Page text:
Golf Course Management

MAY 2019

Golf Course Management magazine is dedicated to advancing the golf course superintendent profession and helping GCSAA members achieve career success.

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Page 33 of 141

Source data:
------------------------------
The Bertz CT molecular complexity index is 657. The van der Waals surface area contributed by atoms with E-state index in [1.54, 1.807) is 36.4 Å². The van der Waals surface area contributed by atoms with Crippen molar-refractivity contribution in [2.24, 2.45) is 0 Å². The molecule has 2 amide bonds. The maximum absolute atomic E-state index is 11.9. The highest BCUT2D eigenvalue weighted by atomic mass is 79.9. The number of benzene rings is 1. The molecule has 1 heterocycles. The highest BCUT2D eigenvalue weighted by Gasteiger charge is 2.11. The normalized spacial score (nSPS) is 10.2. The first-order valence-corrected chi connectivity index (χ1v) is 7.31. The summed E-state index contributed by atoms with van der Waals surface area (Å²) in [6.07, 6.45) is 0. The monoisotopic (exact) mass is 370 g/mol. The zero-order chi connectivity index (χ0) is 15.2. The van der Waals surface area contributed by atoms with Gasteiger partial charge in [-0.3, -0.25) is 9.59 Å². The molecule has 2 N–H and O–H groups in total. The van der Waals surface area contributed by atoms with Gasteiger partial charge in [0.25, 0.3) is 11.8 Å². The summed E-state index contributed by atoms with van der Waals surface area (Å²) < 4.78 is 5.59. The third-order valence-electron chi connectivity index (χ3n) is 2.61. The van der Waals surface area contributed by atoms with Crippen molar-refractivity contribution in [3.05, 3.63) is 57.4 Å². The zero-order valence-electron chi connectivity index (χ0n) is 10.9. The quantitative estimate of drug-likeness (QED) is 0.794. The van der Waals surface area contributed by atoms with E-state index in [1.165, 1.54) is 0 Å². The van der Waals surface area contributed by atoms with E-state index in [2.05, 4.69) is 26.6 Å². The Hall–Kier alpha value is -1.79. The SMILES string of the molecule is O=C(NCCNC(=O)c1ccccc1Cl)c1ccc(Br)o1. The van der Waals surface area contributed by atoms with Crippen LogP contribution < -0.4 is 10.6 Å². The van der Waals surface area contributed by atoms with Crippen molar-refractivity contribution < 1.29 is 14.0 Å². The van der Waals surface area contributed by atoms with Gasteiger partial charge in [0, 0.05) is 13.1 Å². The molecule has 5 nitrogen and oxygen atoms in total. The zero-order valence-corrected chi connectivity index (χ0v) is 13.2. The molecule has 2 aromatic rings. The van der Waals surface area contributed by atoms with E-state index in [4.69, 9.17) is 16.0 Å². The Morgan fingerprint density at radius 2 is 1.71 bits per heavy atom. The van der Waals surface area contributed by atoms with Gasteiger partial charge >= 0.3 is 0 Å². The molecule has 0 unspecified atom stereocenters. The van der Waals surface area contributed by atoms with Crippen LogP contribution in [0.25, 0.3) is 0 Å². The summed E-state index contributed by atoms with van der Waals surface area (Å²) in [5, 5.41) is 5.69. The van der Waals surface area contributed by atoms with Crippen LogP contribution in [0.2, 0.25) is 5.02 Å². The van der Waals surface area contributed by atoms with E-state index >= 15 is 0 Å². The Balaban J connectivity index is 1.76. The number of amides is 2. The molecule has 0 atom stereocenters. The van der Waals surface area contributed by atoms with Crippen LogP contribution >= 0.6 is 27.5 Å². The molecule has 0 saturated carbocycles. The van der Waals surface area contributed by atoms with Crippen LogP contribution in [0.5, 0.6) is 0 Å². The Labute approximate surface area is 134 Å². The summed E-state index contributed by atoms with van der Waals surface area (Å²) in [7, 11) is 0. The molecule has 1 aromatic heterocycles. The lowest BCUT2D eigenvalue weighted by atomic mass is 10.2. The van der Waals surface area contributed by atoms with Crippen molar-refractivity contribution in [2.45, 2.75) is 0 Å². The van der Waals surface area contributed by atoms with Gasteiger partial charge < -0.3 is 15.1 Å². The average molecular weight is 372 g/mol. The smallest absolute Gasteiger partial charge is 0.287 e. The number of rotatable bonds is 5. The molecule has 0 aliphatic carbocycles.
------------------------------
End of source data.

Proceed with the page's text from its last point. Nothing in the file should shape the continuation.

30 GOLF COURSE MANAGEMENT 05.19 ough not often grabbing the head- lines of the day coming out of Washington, GCSAA's federal priorities continue to move forward. With the 12th annual National Golf Day just barely in the rearview mirror, progress is being made on issues related to golf course management, such as water ju - risdiction, pesticide registration, turfgrass re- search and labor availability. On April 15, the 60-day public comment period on the revised Waters of the United States rule closed, completing yet another big step in the process undertaken by the EPA and Army Corps of Engineers to better clarify which waters throughout the coun - try fall under federal jurisdiction and which should be left to state and local governments to regulate. GCSAA submitted comments on behalf of the golf industry supporting the adminis - tration's efforts to clarify what constitutes wa- ters, such as tributaries and wetlands for fed- eral jurisdiction, and what does not. GCSAA superintendents and staff have also provided in-person testimony at hearings held by the EPA and the Corps across the nation. Mark Johnson, GCSAA's associate director of en - vironmental programs, and Matt Gourlay, CGCS, director of golf course operations at Colbert Hills Golf Course in Manhat - tan, Kan., and a 16-year GCSAA member, urged regulators at a hearing in Kansas City, Kan., to draft a rule that provides clarity for superintendents while taking into account their efforts as stewards of the land who use Moving forward on multiple fronts (advocacy) Michael Lee science-based agronomic and environmental best management practices (BMPs) to keep water bodies clean. Meanwhile, Eric David, Class A superin - tendent at the United States Naval Academy in Annapolis, Md., and a 10-year GCSAA member, stressed at a Small Business Admin - istration hearing in Washington that 95% of golf course facilities are categorized as small businesses and are impacted greatly by fed - eral regulation, such as the Clean Water Rule. On Feb. 25, the U.S. House of Repre - sentatives passed the fourth iteration of the Pesticide Registration and Improvement Act, with the Senate following suit a few days later. PRIA provides the funding mechanism for the EPA's Office of Pesticide Programs, which is tasked with reviewing, registering and approving all new pesticide products be - fore they come to market. PRIA 4 reautho- rizes the program through 2023. GCSAA has actively lobbied in support of long-term reauthorization of PRIA to create a more predictable pesticide registration and re-registration review process of active in - gredients used on golf courses. EPA collects PRIA application fees paid by manufacturers to ensure timely evaluation of new, innova - tive pest-control products. Scientifically ad- vanced inputs are critical to the work of su- perintendents, and GCSAA was happy to see PRIA signed into law by President Trump on March 8. We will continue to monitor imple - mentation of the law at EPA. Turf covers over 60 million acres and is the fourth largest crop in the U.S. Benefits are enormous, ranging from public health, landscaping and recreation, to environmen - tal sustainability and impeding contaminant runoff into waterways. e 2018 Farm Bill includes language that would benefit the golf industry by authorizing funding for turfgrass research that supplements BMPs. GCSAA is working with Congress to gain support for $3 million in the FY20 Agriculture appro - priations bill to fund the National Turfgrass Research Initiative. Finally, a tight labor market continues to create headwinds for many industries, in - cluding golf. e H-2B visa program for tem- porary, seasonal workers is one solution to the labor shortage problem, but the program has become extremely unreliable, since em - ployers often don't know from one year to the next if they will receive the workers they have applied for. A strong economy is consistently showing that a decades-old, congressionally mandated cap of 66,000 visas made available each year is not nearly sufficient to meet the needs of employers. Congress must raise the cap or provide cap relief through other means, such as the returning-worker exemption, which has peri - odically been used in previous years to allow for additional visas. In the FY 2019 DHS ap - propriations bill, Congress gave the Depart- ment of Homeland Security the discretion to issue nearly 69,000 additional visas beyond the cap. DHS recently announced its inten - tions to make available only 30,000 of those visas. While this is better than nothing, we will continue to encourage DHS to release the full amount — and to do so quickly as the 2019 golf season comes into full swing. As GCSAA members continue to identify labor needs as a top concern, we will remain focused on this issue by working alongside our partners in the H-2B Workforce Coali - tion, conveying to DHS the economic reali- ties and consequences of their inaction, and we will continue to urge Congress to pass meaningful reform of the program. Any long-term reform effort should provide cap relief while also streamlining a burdensome application process involving multiple federal agencies. As small businesses, golf courses can remain economically viable only when labor needs are met. is is why we will con - tinue to fight for the availability of workers. e GCSAA government affairs team ap - preciates the opportunity to serve a growing membership of more than 18,000 golf indus - try professionals and will continue to look for opportunities to advance the golf course management profession in Washington and state capitals throughout the nation. To learn more about these issues and others, please contact us. Michael Lee is GCSAA's manager of government affairs.